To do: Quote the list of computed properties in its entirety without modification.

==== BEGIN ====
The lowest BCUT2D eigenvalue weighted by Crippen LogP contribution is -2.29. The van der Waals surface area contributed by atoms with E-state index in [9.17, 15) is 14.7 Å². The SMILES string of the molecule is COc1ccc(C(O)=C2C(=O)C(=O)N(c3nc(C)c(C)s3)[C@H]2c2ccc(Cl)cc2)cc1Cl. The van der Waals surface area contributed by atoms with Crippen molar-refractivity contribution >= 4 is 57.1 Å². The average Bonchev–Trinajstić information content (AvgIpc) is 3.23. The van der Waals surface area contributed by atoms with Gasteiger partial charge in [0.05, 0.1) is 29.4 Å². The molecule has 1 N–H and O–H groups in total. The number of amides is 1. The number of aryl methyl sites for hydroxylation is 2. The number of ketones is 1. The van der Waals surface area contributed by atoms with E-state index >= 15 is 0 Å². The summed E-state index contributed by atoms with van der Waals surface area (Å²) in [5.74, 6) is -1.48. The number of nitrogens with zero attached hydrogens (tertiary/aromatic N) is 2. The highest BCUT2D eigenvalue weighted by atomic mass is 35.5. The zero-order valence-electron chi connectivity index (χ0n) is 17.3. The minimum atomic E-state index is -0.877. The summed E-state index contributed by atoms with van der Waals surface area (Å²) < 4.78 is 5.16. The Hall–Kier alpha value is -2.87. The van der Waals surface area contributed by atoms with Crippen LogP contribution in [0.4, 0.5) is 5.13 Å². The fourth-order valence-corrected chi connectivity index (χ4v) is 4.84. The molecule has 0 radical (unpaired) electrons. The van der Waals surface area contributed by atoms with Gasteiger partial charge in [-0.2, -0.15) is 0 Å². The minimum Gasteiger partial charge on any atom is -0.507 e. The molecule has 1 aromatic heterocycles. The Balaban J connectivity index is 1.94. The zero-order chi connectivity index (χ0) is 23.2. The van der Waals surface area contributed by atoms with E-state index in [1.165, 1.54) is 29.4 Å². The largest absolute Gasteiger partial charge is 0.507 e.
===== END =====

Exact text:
The lowest BCUT2D eigenvalue weighted by Crippen LogP contribution is -2.29. The van der Waals surface area contributed by atoms with E-state index in [9.17, 15) is 14.7 Å². The SMILES string of the molecule is COc1ccc(C(O)=C2C(=O)C(=O)N(c3nc(C)c(C)s3)[C@H]2c2ccc(Cl)cc2)cc1Cl. The van der Waals surface area contributed by atoms with Crippen molar-refractivity contribution >= 4 is 57.1 Å². The average Bonchev–Trinajstić information content (AvgIpc) is 3.23. The van der Waals surface area contributed by atoms with Gasteiger partial charge in [0.05, 0.1) is 29.4 Å². The molecule has 1 N–H and O–H groups in total. The number of amides is 1. The number of aryl methyl sites for hydroxylation is 2. The number of ketones is 1. The van der Waals surface area contributed by atoms with E-state index >= 15 is 0 Å². The summed E-state index contributed by atoms with van der Waals surface area (Å²) in [5.74, 6) is -1.48. The number of nitrogens with zero attached hydrogens (tertiary/aromatic N) is 2. The highest BCUT2D eigenvalue weighted by atomic mass is 35.5. The zero-order valence-electron chi connectivity index (χ0n) is 17.3. The minimum atomic E-state index is -0.877. The summed E-state index contributed by atoms with van der Waals surface area (Å²) < 4.78 is 5.16. The Hall–Kier alpha value is -2.87. The van der Waals surface area contributed by atoms with Crippen LogP contribution in [0.4, 0.5) is 5.13 Å². The fourth-order valence-corrected chi connectivity index (χ4v) is 4.84. The molecule has 0 radical (unpaired) electrons. The van der Waals surface area contributed by atoms with Gasteiger partial charge in [-0.2, -0.15) is 0 Å². The minimum Gasteiger partial charge on any atom is -0.507 e. The molecule has 1 aromatic heterocycles. The Balaban J connectivity index is 1.94. The zero-order chi connectivity index (χ0) is 23.2. The van der Waals surface area contributed by atoms with E-state index in [1.165, 1.54) is 29.4 Å². The largest absolute Gasteiger partial charge is 0.507 e.